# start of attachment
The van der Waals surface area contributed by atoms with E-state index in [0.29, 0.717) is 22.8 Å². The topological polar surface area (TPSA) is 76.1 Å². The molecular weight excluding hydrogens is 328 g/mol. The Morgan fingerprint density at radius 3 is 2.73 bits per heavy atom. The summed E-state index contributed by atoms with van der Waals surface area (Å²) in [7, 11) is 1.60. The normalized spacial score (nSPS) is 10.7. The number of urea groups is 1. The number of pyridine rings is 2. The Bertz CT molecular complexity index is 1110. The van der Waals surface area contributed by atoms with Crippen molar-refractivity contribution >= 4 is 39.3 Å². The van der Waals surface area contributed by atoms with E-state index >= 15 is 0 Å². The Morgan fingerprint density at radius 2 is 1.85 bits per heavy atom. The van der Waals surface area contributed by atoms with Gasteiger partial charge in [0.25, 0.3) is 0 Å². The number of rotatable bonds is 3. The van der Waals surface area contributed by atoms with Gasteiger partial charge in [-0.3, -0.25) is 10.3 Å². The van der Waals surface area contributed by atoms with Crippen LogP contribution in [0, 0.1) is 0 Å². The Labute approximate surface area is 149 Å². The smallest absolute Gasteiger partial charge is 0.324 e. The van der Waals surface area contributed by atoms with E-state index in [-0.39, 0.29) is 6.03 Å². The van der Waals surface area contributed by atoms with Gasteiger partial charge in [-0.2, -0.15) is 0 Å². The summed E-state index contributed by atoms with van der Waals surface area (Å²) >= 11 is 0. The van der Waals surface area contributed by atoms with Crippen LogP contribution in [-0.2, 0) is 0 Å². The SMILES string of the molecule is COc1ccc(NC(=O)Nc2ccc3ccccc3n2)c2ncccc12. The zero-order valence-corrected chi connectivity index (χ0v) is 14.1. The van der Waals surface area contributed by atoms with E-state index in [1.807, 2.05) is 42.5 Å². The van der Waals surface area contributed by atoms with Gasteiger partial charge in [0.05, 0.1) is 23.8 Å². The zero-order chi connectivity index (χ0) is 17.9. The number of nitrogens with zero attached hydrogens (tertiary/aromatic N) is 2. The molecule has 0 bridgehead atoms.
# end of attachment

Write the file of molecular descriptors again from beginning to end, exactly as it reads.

The van der Waals surface area contributed by atoms with E-state index in [0.29, 0.717) is 22.8 Å². The topological polar surface area (TPSA) is 76.1 Å². The molecular weight excluding hydrogens is 328 g/mol. The Morgan fingerprint density at radius 3 is 2.73 bits per heavy atom. The summed E-state index contributed by atoms with van der Waals surface area (Å²) in [7, 11) is 1.60. The normalized spacial score (nSPS) is 10.7. The number of urea groups is 1. The number of pyridine rings is 2. The Bertz CT molecular complexity index is 1110. The van der Waals surface area contributed by atoms with Crippen molar-refractivity contribution >= 4 is 39.3 Å². The van der Waals surface area contributed by atoms with E-state index >= 15 is 0 Å². The Morgan fingerprint density at radius 2 is 1.85 bits per heavy atom. The van der Waals surface area contributed by atoms with Gasteiger partial charge in [0.25, 0.3) is 0 Å². The number of rotatable bonds is 3. The van der Waals surface area contributed by atoms with Gasteiger partial charge in [-0.3, -0.25) is 10.3 Å². The van der Waals surface area contributed by atoms with Crippen LogP contribution in [0, 0.1) is 0 Å². The Labute approximate surface area is 149 Å². The smallest absolute Gasteiger partial charge is 0.324 e. The van der Waals surface area contributed by atoms with E-state index in [-0.39, 0.29) is 6.03 Å². The van der Waals surface area contributed by atoms with Gasteiger partial charge in [-0.2, -0.15) is 0 Å². The summed E-state index contributed by atoms with van der Waals surface area (Å²) >= 11 is 0. The van der Waals surface area contributed by atoms with Crippen LogP contribution in [-0.2, 0) is 0 Å². The SMILES string of the molecule is COc1ccc(NC(=O)Nc2ccc3ccccc3n2)c2ncccc12. The zero-order valence-corrected chi connectivity index (χ0v) is 14.1. The van der Waals surface area contributed by atoms with E-state index in [1.807, 2.05) is 42.5 Å². The van der Waals surface area contributed by atoms with Gasteiger partial charge in [0.05, 0.1) is 23.8 Å². The zero-order chi connectivity index (χ0) is 17.9. The number of nitrogens with zero attached hydrogens (tertiary/aromatic N) is 2. The molecule has 0 bridgehead atoms.